A dynamic health technology startup is using the iPad as the base of a new method to help anesthesiologists monitor blood loss during surgery in real time, hoping to facilitate better intraoperative fluid management and more appropriate blood transfusions.
Gauss Surgical Inc.’s mobile medical platform uses the iPad to scan surgical surfaces that are covered in blood — namely, pieces of gauze that soak up blood during surgery. Through an iPad app, those scanned images are sent to the cloud, where Gauss’ algorithms go to work, “almost like facial recognition software,” to determine and deliver an estimate of how much blood is present in that sample, said co-founder and chief technology officer Siddarth Satish.
According to Satish, many surgical teams currently use visual estimation to determine how much blood a patient loses during procedures, a method that has long been known to be imprecise. Overestimating or underestimating blood loss can contribute to patient complications, morbidity and mortality while increase care costs, as demonstrated in a recent study at Johns Hopkins.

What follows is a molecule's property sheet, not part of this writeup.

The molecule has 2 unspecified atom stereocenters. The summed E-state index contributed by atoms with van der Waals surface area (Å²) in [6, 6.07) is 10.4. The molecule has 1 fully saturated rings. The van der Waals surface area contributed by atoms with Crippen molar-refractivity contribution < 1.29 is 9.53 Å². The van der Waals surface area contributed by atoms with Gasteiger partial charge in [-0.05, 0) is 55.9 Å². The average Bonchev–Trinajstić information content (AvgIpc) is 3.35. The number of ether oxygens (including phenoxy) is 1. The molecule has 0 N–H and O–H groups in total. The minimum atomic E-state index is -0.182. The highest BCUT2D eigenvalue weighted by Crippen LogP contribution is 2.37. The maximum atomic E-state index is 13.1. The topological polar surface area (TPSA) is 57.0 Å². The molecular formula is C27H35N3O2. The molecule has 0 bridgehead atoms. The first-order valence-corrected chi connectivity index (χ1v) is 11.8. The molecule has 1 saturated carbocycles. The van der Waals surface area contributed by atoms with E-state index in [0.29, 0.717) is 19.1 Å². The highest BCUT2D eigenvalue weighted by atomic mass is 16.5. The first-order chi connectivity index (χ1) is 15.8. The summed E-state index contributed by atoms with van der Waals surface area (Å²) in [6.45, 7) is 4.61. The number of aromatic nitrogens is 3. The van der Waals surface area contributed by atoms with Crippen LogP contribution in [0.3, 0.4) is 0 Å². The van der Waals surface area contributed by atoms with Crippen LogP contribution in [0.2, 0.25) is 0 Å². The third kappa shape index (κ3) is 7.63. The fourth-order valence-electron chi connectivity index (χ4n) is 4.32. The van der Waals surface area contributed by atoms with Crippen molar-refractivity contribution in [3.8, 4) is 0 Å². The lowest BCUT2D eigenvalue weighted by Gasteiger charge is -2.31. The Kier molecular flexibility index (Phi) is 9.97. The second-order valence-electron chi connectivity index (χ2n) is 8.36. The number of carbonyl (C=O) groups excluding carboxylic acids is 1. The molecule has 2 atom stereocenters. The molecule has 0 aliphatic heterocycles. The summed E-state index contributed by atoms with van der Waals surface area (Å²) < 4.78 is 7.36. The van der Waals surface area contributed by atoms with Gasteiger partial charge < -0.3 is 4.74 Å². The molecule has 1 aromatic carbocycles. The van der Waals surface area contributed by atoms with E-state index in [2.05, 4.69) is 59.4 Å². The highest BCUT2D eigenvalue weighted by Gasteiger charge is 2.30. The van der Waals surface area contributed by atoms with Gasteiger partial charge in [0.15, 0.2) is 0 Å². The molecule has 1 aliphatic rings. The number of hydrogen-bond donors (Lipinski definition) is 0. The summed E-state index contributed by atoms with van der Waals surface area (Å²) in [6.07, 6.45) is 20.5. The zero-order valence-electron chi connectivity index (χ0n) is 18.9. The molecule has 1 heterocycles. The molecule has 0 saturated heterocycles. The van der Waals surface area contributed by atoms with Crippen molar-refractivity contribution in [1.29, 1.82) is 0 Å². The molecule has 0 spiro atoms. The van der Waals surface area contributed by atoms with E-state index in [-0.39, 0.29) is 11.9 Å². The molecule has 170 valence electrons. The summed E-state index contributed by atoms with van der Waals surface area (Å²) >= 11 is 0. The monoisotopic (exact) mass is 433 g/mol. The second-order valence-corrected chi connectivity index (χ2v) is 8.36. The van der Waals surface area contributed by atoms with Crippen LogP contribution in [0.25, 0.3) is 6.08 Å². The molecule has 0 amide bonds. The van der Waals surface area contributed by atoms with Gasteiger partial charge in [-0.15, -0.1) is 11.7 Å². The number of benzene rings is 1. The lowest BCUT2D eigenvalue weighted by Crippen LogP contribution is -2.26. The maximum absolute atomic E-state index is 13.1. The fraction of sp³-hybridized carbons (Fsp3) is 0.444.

Other methods for measuring blood loss — like a catheter that’s inserted into the heart to transmit information to a monitor — are invasive and still inaccurate. There’s been some research and innovation in this field in recent years, but much of it has focused on monitoring blood loss during childbirth.
Testing data on Gauss’ accuracy of measurement wasn’t shared, but if the company can demonstrate that its method delivers more reliable data than visual estimation, hospitals may also find use for it in delivering valuable data back to their quality departments, like how much total blood they’re losing during surgery and how that compares to national averages.
Creating a business model that best leverages those capabilities is still a work in progress, Satish said, but a final business model will likely be similar to models that hospitals are used to seeing with medical devices and software.
Gauss’ other co-founder is CEO Dr. Milt McColl, a serial life sciences entrepreneur and former venture capitalist (who also happens to be a former NFL linebacker who won two Super Bowls with the San Francisco 49ers in the 1980s). McColl and Satish raised a $1 million seed round last fall from several angel investors, including Fred Moll, the founder of Intuitive Surgical, and a network of anesthesiologists. In April, they received U.S. Food and Drug Administration clearance for one of the components of the Gauss platform; the final FDA submission is being prepared this week, Satish said.
Both co-founders are entrepreneurs-in-residence at StartX, the Stanford student startup accelerator, and recently presented at its Spring Demo Day.
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